Photos by Sumio Yamada
ORLANDO SALIDO TKO10 JUAN MANUEL LOPEZ
I doubt if we will see a better fight this year than the featherweight championship war in Puerto Rico on Saturday night when Orlando Salido repeated his previous stoppage win over Juan Manuel Lopez. It was a fight that had everything, with shifts of fortune, knockdowns — and a commitment to victory by Salido that was quite extraordinary.
Salido fought furiously and wouldn’t be denied. He was relentless in his attack. Down in the closing moments of the fifth, he came storming back to batter Lopez around the ring in the next round and finally overpowered him in the 10th.
Of course, Lopez’s post-fight comments in the ring were regrettable. He has since apologised, but his verbal attack on referee Roberto Ramirez Sr. was an astonishing outburst that soured what had been a spectacularly good night for boxing. We saw the sport at its finest and then ill-chosen remarks tarnished the evening.
The British Boxing Board has a policy in which fighters are not permitted to speak to the TV interviewer until they have been checked over by the doctor. This provides a certain cooling-off period. Comments made in the heat of the moment are thus less likely. The policy stems, I believe, from a remark made by Chris Eubank after his brutal victory over Michael Watson, when Eubank suggested that Watson, who had fought with amazing intensity, must have been “on something”. Eubank was seeking to pay tribute to the extraordinary physical and mental endurance that Watson displayed that night, but it came out the wrong way.
Whatever one thinks of Lopez’s choice of words, there is no denying his fighting heart. He gave his all, but it wasn’t enough against a Salido who fought with a fury that bordered on the fanatical. When Lopez dropped Salido with a right hook from his southpaw stance late in the fifth round it looked briefly as if he was going to avenge last April’s defeat, but the Mexican fighter attacked in the sixth as if nothing had happened, which must have been discouraging for Lopez.
The Puerto Rican crowd did its best to will Lopez to victory, cheering his every blow and chanting “JuanMa, JuanMa!” Yet while Lopez had his successes, knocking Salido down and landing hard enough and often enough to have the WBO champion bruised and swollen under both eyes, one had the sense of an unstoppable tide sweeping the Puerto Rican boxer back until it eventually engulfed him.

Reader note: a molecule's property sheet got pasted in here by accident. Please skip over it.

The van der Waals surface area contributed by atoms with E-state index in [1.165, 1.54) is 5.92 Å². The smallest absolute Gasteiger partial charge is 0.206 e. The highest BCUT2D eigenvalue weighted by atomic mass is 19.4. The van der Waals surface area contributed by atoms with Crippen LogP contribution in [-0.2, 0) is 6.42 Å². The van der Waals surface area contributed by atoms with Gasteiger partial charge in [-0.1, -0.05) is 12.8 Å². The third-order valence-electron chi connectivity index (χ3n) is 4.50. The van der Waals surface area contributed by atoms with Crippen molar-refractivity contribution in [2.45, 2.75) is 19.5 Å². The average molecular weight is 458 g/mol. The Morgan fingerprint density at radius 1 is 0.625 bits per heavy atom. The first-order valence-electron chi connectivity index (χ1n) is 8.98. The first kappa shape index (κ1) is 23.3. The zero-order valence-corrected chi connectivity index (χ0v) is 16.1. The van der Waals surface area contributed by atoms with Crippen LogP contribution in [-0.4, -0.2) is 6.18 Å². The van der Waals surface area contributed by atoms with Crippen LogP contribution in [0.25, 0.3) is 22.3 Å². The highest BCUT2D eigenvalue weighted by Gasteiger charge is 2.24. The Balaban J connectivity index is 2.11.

While round nine was breathtaking in its excitement — “Nothing like it in a long time,” as Showtime’s Al Bernstein noted — it was Salido who had the last word, rocking Lopez with a left hook followed by a right hand just before the bell sounded to end the round. I don’t think the commentators picked up on it, but Lopez wobbled as he made his way back to his corner. Lopez had weathered some shaky moments and stood up to some heavy right hands and left hooks, but his resistance had finally run out, and it was no surprise when Salido blasted him to the canvas with a series of punches early in the 10th.
When Lopez went down it was one of those puppet-with-the-strings-cut knockdowns, his whole body seeming to collapse. It says a lot for Lopez’s bravery that he hauled himself up in time to beat the count but he was clearly disorientated, blood coming from his mouth, his legs unsteady, and referee Ramirez did the right thing in stopping the fight after completing the eight count.
There has been much criticism of the judges’ scoring — two judges having Lopez in front by 86-84 scores, the third judge marking the fight even, 85-85. I know I am in the minority but I made this a dead-level fight going into the 10th round. Salido’s blows were having the more obvious effect, definitely, but Lopez was scoring solidly and I had the impression that only Salido’s durability disguised the authority of Lopez’s blows — other featherweights might not have taken these punches as well as Salido did.
While interpretations on how the fight should have been scored may vary, I think we can all agree that we saw something special in the ring on Saturday, the sort of contest that makes boxing the most compelling sport of all.